When you think of the Kingdom of Morocco, you’re probably not thinking about dirham or santim. You may have visions of Casablanca, the Western Sahara, beautiful blue doorways, and ornate Islamic architecture.
But if you’re planning to visit Morocco, whether for tourism or a family reunion, you’ll need to focus on more essential items. Like money.
Which means you’ll need Moroccan dirham.
Moroccan dirham essentials
The dirham is the official currency of the Kingdom of Morocco and is printed by the Bank al-Maghrib. It can be divided into santim. It takes 100 santimat to make up 1 dirham. And since Morocco is a multilingual nation, where Arabic and French are both spoken among many other languages, the Arabic santim is called a centime in French. The plural is centimes.
But that’s not all you need to know. Here’s the key information about Moroccan currency:
- Currency Code: MAD
- Abbreviation: DH
- Coins: 1, 2, 5, and 10
- Banknotes: 10, 20, 50, 100, 200
- Sentimat/Centimes: 5, 10, 20, 50
A short history of the dirham in Morocco
The Arabic word “dirham” derives from the Ancient Greek word drachma. So how did the term for Greek currency end up in Morocco? It’s simple: Conquest and trade. At the height of the Byzantine Empire in 600 AD, the Greek reign stretched across Northern Africa, particularly the seaports, all the way to Persia. And they traded with many more people outside their empire.
The drachma was picked up by other civilizations, including Persia, Moorish Spain, and what would later become the Ottoman Empire.
But as power changed hands, Moroccan currency changed, too.
Until 1882, Morocco still used copper, silver, and gold to mint coins. The silver coins were called dirham. The dirham retained its status as the second-most valuable currency after the Moroccan rial was introduced. The rial lasted until 1921 when France took over Morocco.
Remember the film Casablanca? It took place during the French occupation of the country, when the franc, not the dirham, would have been in use.
Finally, after independence in 1960, the dirham was reintroduced. But this time, it was the primary currency.
Understanding currency exchange in Morocco
Currency rates are determined by a number of factors, from government stability to the national economy. While the kingdom has been more progressive under the current king, Mohammed VI, the economy continues to struggle due to the COVID-19 outbreak. Morocco depends heavily on trade and tourism, and its overall growth fluctuates depending on its agriculture sector.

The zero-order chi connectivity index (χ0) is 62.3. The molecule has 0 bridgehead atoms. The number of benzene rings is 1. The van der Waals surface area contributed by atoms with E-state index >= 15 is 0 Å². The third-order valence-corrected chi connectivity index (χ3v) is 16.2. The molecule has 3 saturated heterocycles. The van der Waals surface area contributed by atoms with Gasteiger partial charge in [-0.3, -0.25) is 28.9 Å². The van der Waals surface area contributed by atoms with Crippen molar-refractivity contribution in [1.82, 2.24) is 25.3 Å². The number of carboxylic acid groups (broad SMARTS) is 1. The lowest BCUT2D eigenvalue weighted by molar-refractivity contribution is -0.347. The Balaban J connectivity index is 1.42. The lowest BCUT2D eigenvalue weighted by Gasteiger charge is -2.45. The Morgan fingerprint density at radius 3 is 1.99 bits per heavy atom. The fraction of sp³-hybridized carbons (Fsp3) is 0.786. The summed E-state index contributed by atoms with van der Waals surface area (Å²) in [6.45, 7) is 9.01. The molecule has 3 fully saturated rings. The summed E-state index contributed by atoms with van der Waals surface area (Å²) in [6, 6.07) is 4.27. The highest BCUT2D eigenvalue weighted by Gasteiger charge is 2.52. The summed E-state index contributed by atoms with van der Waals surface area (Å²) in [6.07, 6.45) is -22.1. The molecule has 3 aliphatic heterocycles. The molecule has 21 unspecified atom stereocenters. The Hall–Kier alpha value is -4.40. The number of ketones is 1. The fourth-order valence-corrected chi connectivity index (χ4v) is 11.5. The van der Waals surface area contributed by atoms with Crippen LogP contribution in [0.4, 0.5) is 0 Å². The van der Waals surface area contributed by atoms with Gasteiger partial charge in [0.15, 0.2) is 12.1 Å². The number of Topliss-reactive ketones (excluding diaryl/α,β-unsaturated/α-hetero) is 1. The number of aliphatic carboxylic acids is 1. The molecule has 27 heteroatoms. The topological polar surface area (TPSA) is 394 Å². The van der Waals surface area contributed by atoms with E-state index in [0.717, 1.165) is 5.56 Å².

Due to the economy, its trade balances, and other factors, the Moroccan dirham is valued to be less than the USD, EUR, or GBP.
Currently, the currency exchange is fairly stable, as it has hovered around 8 MAD per 1 USD for the past few years. You can see historical rates for the MAD to the USD or other currencies at Oanda’s historical rates chart here.
5 facts you probably didn’t know about the dirham
So what makes the dirham so special? As you can imagine, coming from a country as rich in history and culture as Morocco, a lot can be said about its national currency. But here are our top five interesting facts!
1. The first dirham notes were printed over old francs.
A new country has a lot on its plate. That’s one of the reasons that when the modern dirham was first introduced in 1960, the 100 and 50 dirham notes were overprints on the original franc banknotes.
The 100 dirham note was printed over the 10,000 franc notes and the new 50 note over the 5,000 franc banknotes.
2. The actual plural of dirham is darahim.
Plurals in Arabic work a bit differently than in English. In English, we add an “s” to the end of a word to signify that there is more than one of that thing. That’s why an English speaker’s first instinct is to turn dirham into dirhams.